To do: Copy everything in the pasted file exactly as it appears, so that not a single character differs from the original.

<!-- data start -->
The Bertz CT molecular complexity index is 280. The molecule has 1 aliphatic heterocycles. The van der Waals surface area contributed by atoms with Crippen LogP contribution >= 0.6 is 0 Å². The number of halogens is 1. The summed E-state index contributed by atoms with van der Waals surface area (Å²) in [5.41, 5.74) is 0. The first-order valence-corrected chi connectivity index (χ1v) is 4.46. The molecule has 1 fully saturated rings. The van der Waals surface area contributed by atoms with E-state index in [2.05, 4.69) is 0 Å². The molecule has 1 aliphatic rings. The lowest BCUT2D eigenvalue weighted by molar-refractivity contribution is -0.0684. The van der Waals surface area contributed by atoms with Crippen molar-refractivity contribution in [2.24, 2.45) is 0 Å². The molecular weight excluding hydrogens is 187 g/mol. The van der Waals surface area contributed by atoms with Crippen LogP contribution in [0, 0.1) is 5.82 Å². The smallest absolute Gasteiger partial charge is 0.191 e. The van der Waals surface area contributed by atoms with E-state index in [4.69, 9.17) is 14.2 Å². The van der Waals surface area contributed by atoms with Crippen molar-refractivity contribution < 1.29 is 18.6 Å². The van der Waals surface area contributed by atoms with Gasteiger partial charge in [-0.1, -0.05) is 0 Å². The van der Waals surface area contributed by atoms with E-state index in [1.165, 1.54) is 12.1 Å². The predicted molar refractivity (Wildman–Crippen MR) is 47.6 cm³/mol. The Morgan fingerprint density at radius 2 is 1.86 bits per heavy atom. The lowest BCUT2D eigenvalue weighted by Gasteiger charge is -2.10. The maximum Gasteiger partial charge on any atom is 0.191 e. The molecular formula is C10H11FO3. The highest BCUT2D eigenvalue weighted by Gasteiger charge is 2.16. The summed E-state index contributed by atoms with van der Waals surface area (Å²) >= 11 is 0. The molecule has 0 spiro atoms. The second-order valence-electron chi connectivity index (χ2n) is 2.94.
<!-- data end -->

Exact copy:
The Bertz CT molecular complexity index is 280. The molecule has 1 aliphatic heterocycles. The van der Waals surface area contributed by atoms with Crippen LogP contribution >= 0.6 is 0 Å². The number of halogens is 1. The summed E-state index contributed by atoms with van der Waals surface area (Å²) in [5.41, 5.74) is 0. The first-order valence-corrected chi connectivity index (χ1v) is 4.46. The molecule has 1 fully saturated rings. The van der Waals surface area contributed by atoms with E-state index in [2.05, 4.69) is 0 Å². The molecule has 1 aliphatic rings. The lowest BCUT2D eigenvalue weighted by molar-refractivity contribution is -0.0684. The van der Waals surface area contributed by atoms with Crippen molar-refractivity contribution in [2.24, 2.45) is 0 Å². The molecular weight excluding hydrogens is 187 g/mol. The van der Waals surface area contributed by atoms with Crippen LogP contribution in [0, 0.1) is 5.82 Å². The smallest absolute Gasteiger partial charge is 0.191 e. The van der Waals surface area contributed by atoms with E-state index in [4.69, 9.17) is 14.2 Å². The van der Waals surface area contributed by atoms with Crippen molar-refractivity contribution < 1.29 is 18.6 Å². The van der Waals surface area contributed by atoms with Gasteiger partial charge in [-0.1, -0.05) is 0 Å². The van der Waals surface area contributed by atoms with E-state index in [1.165, 1.54) is 12.1 Å². The predicted molar refractivity (Wildman–Crippen MR) is 47.6 cm³/mol. The Morgan fingerprint density at radius 2 is 1.86 bits per heavy atom. The lowest BCUT2D eigenvalue weighted by Gasteiger charge is -2.10. The maximum Gasteiger partial charge on any atom is 0.191 e. The molecular formula is C10H11FO3. The highest BCUT2D eigenvalue weighted by Gasteiger charge is 2.16. The summed E-state index contributed by atoms with van der Waals surface area (Å²) >= 11 is 0. The molecule has 0 spiro atoms. The second-order valence-electron chi connectivity index (χ2n) is 2.94.